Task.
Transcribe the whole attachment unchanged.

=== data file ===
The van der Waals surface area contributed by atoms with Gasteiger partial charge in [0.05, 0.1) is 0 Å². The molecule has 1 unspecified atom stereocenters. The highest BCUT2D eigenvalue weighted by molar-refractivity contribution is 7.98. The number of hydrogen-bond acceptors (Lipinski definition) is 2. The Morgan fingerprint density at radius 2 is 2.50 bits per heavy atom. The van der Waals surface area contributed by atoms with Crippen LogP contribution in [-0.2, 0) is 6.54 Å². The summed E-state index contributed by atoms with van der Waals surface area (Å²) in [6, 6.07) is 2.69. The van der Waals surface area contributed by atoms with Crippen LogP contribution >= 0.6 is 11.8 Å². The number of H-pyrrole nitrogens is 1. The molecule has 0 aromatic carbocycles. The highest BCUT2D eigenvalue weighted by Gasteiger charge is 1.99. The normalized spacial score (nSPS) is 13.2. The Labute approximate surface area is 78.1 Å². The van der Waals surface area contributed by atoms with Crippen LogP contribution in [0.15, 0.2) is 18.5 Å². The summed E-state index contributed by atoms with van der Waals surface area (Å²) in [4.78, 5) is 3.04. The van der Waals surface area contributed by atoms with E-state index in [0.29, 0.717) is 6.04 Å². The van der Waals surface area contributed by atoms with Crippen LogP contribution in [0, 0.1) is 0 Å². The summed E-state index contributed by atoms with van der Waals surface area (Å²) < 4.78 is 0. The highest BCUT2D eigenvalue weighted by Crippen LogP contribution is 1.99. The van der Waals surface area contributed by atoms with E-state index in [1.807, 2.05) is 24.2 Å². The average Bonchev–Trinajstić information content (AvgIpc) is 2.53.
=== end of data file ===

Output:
The van der Waals surface area contributed by atoms with Gasteiger partial charge in [0.05, 0.1) is 0 Å². The molecule has 1 unspecified atom stereocenters. The highest BCUT2D eigenvalue weighted by molar-refractivity contribution is 7.98. The number of hydrogen-bond acceptors (Lipinski definition) is 2. The Morgan fingerprint density at radius 2 is 2.50 bits per heavy atom. The van der Waals surface area contributed by atoms with Crippen LogP contribution in [-0.2, 0) is 6.54 Å². The summed E-state index contributed by atoms with van der Waals surface area (Å²) in [6, 6.07) is 2.69. The van der Waals surface area contributed by atoms with Crippen LogP contribution >= 0.6 is 11.8 Å². The number of H-pyrrole nitrogens is 1. The molecule has 0 aromatic carbocycles. The highest BCUT2D eigenvalue weighted by Gasteiger charge is 1.99. The normalized spacial score (nSPS) is 13.2. The Labute approximate surface area is 78.1 Å². The van der Waals surface area contributed by atoms with Crippen LogP contribution in [0.15, 0.2) is 18.5 Å². The summed E-state index contributed by atoms with van der Waals surface area (Å²) in [4.78, 5) is 3.04. The van der Waals surface area contributed by atoms with E-state index in [0.29, 0.717) is 6.04 Å². The van der Waals surface area contributed by atoms with Crippen LogP contribution in [0, 0.1) is 0 Å². The summed E-state index contributed by atoms with van der Waals surface area (Å²) < 4.78 is 0. The highest BCUT2D eigenvalue weighted by Crippen LogP contribution is 1.99. The van der Waals surface area contributed by atoms with E-state index in [1.807, 2.05) is 24.2 Å². The average Bonchev–Trinajstić information content (AvgIpc) is 2.53.